I hid the threshold layer to see if I needed to crop the image at all. If I did (though I did not in this case), I would have selected the first background copy layer and cropped. I then unhid the Threshold layer and double clicked the Threshold icon. I moved the slider to the left (as shown above) to get the blackest black on the image.

Getting a handle on white balance in PS CS2

I selected the color sampler tool (see below) and clicked in the section that turns black in the Threshold screen the earliest (furthest left on the slider).

When you click with this tool on your image you get a little bulls eye sort of icon.

You then do the same for the earliest appearing white zones in the Threshold view.

After I selected the white point, I threw the Threshold layer in the trash. I always double check that I am not selecting a blown out highlight like reflections in the ice. Here I chose the white of some of the center of the orange.

I then opened the Curves layer and clicked the little black eyedropper below the curve plot. With that selected, I clicked inside of the black-specific bulls eye in the image. I did the same with the white eyedropper. If you get funky color casts using these eyedropper selections, go back and make new color picker selections that give you a better balance.

In this image you can see I have selected the black and the white. It makes some in the image.

Color balancing

Next you can use the color balance layer to modify the various colors in your image. In this example I did two things – I created two different color balance layers and I worked on two different colors in those two different layers. I also used the masking option in each of those layers to selectively remove some of the changes I made so that only certain parts of the image would have a color change.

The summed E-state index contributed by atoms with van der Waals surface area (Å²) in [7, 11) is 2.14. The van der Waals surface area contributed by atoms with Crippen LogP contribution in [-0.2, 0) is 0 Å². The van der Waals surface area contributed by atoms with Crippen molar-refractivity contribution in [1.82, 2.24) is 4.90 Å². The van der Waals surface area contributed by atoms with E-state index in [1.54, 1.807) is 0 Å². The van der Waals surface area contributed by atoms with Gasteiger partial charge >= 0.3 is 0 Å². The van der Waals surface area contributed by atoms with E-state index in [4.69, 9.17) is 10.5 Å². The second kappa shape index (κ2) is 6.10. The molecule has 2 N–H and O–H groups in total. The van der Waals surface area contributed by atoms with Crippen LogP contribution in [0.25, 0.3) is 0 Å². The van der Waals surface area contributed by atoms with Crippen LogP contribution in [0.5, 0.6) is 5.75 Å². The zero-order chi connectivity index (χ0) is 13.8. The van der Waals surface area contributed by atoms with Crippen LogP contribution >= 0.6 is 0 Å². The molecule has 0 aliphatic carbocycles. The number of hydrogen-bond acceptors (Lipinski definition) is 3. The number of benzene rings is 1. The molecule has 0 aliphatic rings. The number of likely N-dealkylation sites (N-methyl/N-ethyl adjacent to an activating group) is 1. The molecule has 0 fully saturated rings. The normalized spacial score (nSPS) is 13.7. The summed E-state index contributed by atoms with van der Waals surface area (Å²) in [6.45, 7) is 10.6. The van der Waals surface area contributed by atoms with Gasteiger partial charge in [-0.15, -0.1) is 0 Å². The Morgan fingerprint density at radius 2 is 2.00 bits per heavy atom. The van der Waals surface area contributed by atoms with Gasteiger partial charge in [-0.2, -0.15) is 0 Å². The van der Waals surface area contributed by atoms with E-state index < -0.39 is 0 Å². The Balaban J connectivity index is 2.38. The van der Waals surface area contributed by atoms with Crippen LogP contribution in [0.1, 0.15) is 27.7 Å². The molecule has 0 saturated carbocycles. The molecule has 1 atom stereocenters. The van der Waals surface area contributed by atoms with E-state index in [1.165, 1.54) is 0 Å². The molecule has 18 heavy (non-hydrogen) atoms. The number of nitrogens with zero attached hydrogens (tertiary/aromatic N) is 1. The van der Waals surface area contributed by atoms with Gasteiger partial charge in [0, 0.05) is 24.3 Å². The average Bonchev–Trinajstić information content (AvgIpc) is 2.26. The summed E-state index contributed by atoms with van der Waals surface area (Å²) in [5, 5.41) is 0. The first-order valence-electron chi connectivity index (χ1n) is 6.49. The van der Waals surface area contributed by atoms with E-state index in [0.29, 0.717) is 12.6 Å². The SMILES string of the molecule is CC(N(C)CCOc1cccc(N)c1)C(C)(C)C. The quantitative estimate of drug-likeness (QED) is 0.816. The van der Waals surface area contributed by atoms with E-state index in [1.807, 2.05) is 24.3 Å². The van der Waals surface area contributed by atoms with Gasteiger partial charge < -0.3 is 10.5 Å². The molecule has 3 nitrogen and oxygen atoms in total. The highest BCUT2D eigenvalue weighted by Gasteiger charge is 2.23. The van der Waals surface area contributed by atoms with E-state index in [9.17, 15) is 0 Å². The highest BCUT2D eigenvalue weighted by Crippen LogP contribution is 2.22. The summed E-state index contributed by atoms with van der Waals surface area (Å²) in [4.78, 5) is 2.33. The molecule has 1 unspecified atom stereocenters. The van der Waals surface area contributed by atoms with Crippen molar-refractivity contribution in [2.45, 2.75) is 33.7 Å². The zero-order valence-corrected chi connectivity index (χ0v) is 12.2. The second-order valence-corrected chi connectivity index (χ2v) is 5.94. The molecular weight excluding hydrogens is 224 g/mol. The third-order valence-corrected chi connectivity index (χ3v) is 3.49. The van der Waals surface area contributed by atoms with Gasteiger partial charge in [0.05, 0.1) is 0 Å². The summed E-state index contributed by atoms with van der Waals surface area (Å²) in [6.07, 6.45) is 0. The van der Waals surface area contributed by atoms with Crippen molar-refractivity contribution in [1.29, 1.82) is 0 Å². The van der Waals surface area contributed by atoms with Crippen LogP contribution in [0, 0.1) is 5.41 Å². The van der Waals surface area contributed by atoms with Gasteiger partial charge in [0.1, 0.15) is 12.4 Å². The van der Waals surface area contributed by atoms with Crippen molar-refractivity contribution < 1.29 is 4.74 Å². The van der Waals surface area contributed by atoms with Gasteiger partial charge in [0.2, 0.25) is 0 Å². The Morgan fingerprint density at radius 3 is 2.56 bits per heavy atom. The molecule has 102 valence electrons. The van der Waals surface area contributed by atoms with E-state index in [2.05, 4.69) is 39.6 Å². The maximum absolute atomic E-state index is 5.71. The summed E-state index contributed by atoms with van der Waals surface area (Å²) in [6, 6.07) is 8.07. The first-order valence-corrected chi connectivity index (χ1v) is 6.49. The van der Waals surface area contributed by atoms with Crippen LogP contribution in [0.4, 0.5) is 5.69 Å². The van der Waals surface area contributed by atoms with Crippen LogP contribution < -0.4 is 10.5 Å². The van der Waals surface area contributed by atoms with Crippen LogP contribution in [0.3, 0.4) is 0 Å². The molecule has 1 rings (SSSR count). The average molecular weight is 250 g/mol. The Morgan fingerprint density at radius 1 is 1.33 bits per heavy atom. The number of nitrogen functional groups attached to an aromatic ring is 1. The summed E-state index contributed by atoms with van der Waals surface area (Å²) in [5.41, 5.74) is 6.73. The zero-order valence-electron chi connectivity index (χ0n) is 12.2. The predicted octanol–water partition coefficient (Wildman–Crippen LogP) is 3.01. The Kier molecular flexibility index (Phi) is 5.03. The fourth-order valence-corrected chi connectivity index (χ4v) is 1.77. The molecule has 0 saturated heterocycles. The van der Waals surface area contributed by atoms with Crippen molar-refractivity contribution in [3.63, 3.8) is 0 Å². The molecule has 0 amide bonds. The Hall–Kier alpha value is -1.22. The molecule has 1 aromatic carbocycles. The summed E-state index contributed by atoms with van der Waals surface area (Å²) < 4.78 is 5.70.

After you have done your color balancing, you can choose to lighten or darken parts of the image with the dodge layer. Select that layer and select a brush (choose the opacity and brush type according to your preference)

I lightened up the white pith a bit.

Cloning away problems

You can also remove imperfections. I named a new adjustment layer “spot” and selected the clone tool. I chose a desirable part of the image and hit alt click to pick up image to clone with. Below is a before and after shot to show you what I changed with the clone tool.



I removed the annoying background stuff.


The next thing I did was to sharpen by a method I learned as a tip over at the Adobe Photoshop site (PDF). I went back to the third background layer (third from the bottom) and changed it to “overlay” (see image below).

And then I went to Filter>Other>High pass.

This brought up the following window:

As you slide the bar at the bottom, the “radius” changes. Less sharpening on the left, more to the right. You want to be sure to not oversharpen as it increases noise. I did not do a whole lot of sharpening in this case. There seems to be a million different ways of sharpening. This is my way, for now.

I saved the file as a TIF (I actually did all along the way so if my toddler pulled the plug I would not lose much) with a suffix “-post” to let me know its not the TIF I saved right from the RAW file. Save the RAW, the original TIF and this -post TIF in a safe place.

I applied copyright info in the EXIF data by going to File>File info and entered that data.

I saved again. You can now save as this large size as a JPG if you want a huge JPG file or you can reduce the size and save as JPG for your blog, etc. Before you save as a JPG make sure that you change this AdobeRGB colorspace to sRGB (AdobeRGB renders partially on the web and looks washed out – crappy).

To do this I went to Edit>Convert to Profile.

You will see this window:

I clicked “ok” and then saved as JPG.

Thus, the photo has changed from:

Finally, I did an additional modification to this photo.

I used a Flickr toy called DxO Lighting that allows you to upload (or use an image uploaded into flickr previously) an image and run the DxO software on it.

Before DxO and after.

Whew, that was a long one. I hope you learned something from this tutorial of sorts.